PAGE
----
SEDE: Sustainable Environmental Design Education
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1 Background

Foundations for SEDE Curriculum

  1. Sustainable Design - Philosophical Underpinnings
  2. Practice and Professional Environmental Design Education
  3. Application of Educational Theory and Pedagogy
  4. Framework for Regional Adaptation of Sustainable Design
  5. Barriers to Adoption and the Road to Acceptance

Sustainable Design

1. Definition of sustainability.
2. Global environmental issues.
3. Industry and professional response.


• Definition of sustainability


The term sustainability can be traced to the 1987 World Commission on Environment and Development (WCED) report entitled, Our Common Future (WCED 1987). The term shed light on the interdependence of social, economic and environmental issues as necessary factors to sustain life on earth. To quote the now familiar statement from the report: "Sustainable development seeks to meet the needs and aspirations of the present without compromising the ability to meet those of the future." The concept is transforming the way that we engineer, manufacture, farm, design, plan, build and rebuild our food, shelter, and human systems.

• Global environmental issues

Our human footprint increasingly is straining planetary resources and there are a multitude of indicators that the Earth's ability to recover from these impacts is diminishing. Causes for concern relate to the atmosphere, lithosphere, cryosphere, as well as biosphere. Specifically, global climate change, CO2 emissions, reduction in the ozone layer, eutrophication, sedimentation, and others are making our current patterns of lifestyle and consumption unsustainable.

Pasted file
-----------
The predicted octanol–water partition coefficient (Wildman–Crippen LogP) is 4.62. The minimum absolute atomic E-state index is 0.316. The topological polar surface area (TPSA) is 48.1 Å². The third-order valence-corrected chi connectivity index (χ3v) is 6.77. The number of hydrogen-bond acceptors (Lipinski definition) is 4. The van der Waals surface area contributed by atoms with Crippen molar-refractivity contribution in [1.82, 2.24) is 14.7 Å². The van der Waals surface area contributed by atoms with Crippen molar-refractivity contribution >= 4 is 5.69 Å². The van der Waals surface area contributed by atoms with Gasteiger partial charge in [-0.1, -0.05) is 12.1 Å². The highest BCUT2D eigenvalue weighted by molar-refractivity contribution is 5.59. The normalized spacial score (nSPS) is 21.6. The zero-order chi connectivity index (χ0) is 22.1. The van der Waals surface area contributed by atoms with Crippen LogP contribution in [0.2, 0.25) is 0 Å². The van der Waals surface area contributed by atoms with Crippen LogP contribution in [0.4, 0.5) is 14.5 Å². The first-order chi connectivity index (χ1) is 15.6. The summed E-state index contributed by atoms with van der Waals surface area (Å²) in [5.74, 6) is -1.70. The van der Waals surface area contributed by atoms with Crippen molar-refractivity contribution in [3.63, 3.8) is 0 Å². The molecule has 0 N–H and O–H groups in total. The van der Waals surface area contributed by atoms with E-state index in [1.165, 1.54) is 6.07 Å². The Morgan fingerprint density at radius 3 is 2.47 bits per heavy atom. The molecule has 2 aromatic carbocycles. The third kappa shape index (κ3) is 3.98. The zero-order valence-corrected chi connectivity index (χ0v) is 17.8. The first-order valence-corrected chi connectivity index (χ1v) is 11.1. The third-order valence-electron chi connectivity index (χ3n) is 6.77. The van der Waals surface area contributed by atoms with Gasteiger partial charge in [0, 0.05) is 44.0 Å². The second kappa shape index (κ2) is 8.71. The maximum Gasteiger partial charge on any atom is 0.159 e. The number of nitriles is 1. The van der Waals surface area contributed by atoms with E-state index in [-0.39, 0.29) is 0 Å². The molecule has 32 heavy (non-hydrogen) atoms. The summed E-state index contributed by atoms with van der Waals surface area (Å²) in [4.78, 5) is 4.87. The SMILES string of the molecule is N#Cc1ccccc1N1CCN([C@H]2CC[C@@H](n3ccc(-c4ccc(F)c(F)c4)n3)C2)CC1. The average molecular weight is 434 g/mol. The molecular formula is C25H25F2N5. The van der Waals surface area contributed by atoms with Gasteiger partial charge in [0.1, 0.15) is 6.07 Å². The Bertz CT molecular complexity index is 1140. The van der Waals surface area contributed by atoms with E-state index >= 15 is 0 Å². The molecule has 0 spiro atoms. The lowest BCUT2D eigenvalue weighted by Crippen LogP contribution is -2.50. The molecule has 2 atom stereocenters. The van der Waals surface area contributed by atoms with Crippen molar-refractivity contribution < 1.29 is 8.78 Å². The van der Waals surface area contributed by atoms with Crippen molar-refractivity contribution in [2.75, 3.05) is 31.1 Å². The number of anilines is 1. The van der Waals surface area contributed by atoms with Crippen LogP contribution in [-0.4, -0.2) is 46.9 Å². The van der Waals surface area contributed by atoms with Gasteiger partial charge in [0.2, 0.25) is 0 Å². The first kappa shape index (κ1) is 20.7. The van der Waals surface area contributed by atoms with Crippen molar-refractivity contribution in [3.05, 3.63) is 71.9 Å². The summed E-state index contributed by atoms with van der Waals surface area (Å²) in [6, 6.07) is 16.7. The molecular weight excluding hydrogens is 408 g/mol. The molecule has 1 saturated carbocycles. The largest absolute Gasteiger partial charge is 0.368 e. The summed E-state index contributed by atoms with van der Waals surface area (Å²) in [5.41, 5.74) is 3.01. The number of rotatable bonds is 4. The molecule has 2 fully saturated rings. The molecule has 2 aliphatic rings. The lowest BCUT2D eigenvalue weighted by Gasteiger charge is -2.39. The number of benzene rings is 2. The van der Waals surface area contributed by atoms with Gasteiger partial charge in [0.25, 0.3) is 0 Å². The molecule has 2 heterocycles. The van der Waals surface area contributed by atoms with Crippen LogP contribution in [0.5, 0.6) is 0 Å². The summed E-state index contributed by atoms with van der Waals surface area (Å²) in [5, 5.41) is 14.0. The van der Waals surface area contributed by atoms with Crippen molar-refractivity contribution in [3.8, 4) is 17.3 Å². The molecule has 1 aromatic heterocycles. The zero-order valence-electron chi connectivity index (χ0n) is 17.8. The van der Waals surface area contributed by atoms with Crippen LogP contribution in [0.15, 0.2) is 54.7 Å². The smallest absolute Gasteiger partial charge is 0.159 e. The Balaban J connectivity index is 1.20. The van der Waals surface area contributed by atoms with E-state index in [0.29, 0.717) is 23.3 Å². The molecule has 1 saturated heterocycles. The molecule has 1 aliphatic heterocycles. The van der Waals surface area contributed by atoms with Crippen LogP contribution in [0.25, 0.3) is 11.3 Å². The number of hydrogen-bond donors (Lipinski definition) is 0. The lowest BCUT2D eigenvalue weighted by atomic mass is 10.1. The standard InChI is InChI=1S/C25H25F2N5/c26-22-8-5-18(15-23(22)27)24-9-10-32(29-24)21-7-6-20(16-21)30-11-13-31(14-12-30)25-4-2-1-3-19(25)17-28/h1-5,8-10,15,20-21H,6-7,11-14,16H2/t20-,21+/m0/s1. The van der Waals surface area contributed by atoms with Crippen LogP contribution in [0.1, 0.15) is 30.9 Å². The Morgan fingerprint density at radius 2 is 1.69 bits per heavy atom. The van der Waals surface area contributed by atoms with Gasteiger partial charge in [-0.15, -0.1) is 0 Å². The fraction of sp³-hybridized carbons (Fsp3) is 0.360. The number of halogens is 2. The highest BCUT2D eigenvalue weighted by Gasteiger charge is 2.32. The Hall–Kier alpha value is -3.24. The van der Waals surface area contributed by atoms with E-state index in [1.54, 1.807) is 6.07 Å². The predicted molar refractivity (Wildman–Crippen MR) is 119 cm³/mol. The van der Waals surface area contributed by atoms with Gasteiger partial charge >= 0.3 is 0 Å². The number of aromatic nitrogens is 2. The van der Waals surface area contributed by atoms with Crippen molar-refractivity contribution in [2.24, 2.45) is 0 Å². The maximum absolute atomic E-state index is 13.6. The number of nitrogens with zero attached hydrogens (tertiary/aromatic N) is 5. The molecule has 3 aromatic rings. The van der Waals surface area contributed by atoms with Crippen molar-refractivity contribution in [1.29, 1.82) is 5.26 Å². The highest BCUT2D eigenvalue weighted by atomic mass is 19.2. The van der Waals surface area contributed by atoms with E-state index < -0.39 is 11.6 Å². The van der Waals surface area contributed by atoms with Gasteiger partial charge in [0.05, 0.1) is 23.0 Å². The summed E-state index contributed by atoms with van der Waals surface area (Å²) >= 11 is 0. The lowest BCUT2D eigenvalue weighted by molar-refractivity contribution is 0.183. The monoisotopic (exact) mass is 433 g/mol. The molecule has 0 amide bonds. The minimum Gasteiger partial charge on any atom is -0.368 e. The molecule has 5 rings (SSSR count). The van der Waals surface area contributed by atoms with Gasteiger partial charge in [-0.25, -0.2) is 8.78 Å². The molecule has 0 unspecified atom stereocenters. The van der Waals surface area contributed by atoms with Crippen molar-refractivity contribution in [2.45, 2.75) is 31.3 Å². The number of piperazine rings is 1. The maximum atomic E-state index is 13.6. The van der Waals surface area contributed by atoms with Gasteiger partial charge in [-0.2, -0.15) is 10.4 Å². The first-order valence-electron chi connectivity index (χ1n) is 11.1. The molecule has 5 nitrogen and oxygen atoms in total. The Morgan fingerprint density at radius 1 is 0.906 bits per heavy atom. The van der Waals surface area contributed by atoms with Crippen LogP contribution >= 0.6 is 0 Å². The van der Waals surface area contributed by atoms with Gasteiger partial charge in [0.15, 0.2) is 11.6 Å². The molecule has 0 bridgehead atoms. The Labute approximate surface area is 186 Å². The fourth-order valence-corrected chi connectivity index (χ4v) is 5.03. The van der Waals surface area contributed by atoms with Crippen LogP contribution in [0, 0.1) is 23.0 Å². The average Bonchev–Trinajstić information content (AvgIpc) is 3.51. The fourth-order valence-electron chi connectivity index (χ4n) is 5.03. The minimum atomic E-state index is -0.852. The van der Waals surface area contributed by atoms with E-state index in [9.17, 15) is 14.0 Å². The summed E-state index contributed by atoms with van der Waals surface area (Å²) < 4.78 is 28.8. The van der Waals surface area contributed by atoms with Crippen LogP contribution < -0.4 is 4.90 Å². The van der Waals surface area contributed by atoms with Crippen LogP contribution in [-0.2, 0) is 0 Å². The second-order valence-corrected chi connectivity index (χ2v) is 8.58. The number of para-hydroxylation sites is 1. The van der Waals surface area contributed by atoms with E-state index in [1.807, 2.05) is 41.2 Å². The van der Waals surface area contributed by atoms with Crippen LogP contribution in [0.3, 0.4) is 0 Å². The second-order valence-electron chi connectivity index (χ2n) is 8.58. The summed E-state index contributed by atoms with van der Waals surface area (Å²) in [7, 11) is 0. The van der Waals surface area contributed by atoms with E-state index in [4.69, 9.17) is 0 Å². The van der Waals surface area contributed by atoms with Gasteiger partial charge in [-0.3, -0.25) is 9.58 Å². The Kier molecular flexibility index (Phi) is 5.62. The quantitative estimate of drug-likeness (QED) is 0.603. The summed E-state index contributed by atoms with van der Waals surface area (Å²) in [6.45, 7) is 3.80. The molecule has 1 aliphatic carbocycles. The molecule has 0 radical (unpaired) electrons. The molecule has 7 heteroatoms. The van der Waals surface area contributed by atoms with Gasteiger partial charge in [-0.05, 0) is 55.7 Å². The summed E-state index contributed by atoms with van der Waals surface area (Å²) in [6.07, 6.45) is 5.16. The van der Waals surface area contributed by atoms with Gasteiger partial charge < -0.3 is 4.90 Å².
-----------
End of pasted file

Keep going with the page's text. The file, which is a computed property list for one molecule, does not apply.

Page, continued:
The building industry is also a major player in determining the type of impact of planning, design, construction, and demolition. Buildings consume one-third of the total energy used in the U.S., produce 40% of the carbon dioxide emissions, and generate 33% of the construction waste that ends up in landfills. This is why a new paradigm is critical in the professions that make choices that affect patterns of resource consumption and environmental quality as it relates to energy, materials, water and air.

• Industry and professional response

The building industry* hasbegun to formulate a response to concerns over environmental quality and human health. The U.S. Green Building Council has been a leader in developing a system for rating the environmental soundness of "green" buildings through LEED™ (Leadership in Energy and Environmental Design). Manufacturers of building products have started certification processes with clear labelling of environmentally-preferred products (such as the Forest Stewardship Council, FSC).
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Practice and Professional Environmental Design Education

1. Tradition in environmental design education.
2. Continuting education, Accreditation and licensure.
3. A new paradigm.


• Tradition in environmental design education